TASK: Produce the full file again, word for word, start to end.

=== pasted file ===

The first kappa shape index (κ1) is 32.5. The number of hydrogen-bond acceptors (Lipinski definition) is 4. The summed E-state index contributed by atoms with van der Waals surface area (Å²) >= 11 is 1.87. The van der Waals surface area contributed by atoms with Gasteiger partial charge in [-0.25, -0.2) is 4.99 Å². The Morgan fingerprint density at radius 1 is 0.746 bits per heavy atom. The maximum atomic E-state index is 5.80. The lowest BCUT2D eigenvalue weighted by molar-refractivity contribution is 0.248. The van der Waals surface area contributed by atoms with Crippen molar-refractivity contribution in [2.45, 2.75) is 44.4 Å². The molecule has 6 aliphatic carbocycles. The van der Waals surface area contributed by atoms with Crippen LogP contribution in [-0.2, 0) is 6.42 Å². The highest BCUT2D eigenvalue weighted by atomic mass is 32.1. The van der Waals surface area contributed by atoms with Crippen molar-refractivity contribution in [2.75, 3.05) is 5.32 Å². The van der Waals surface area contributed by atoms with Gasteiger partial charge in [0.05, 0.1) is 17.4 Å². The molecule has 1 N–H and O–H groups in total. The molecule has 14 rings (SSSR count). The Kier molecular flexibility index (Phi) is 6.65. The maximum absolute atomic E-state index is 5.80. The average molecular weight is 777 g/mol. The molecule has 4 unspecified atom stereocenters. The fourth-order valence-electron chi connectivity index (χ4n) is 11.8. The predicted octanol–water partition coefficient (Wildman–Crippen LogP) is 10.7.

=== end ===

The first kappa shape index (κ1) is 32.5. The number of hydrogen-bond acceptors (Lipinski definition) is 4. The summed E-state index contributed by atoms with van der Waals surface area (Å²) >= 11 is 1.87. The van der Waals surface area contributed by atoms with Gasteiger partial charge in [-0.25, -0.2) is 4.99 Å². The Morgan fingerprint density at radius 1 is 0.746 bits per heavy atom. The maximum atomic E-state index is 5.80. The lowest BCUT2D eigenvalue weighted by molar-refractivity contribution is 0.248. The van der Waals surface area contributed by atoms with Crippen molar-refractivity contribution in [2.45, 2.75) is 44.4 Å². The molecule has 6 aliphatic carbocycles. The van der Waals surface area contributed by atoms with Crippen LogP contribution in [-0.2, 0) is 6.42 Å². The highest BCUT2D eigenvalue weighted by atomic mass is 32.1. The van der Waals surface area contributed by atoms with Crippen molar-refractivity contribution in [2.75, 3.05) is 5.32 Å². The van der Waals surface area contributed by atoms with Gasteiger partial charge in [0.05, 0.1) is 17.4 Å². The molecule has 1 N–H and O–H groups in total. The molecule has 14 rings (SSSR count). The Kier molecular flexibility index (Phi) is 6.65. The maximum absolute atomic E-state index is 5.80. The average molecular weight is 777 g/mol. The molecule has 4 unspecified atom stereocenters. The fourth-order valence-electron chi connectivity index (χ4n) is 11.8. The predicted octanol–water partition coefficient (Wildman–Crippen LogP) is 10.7.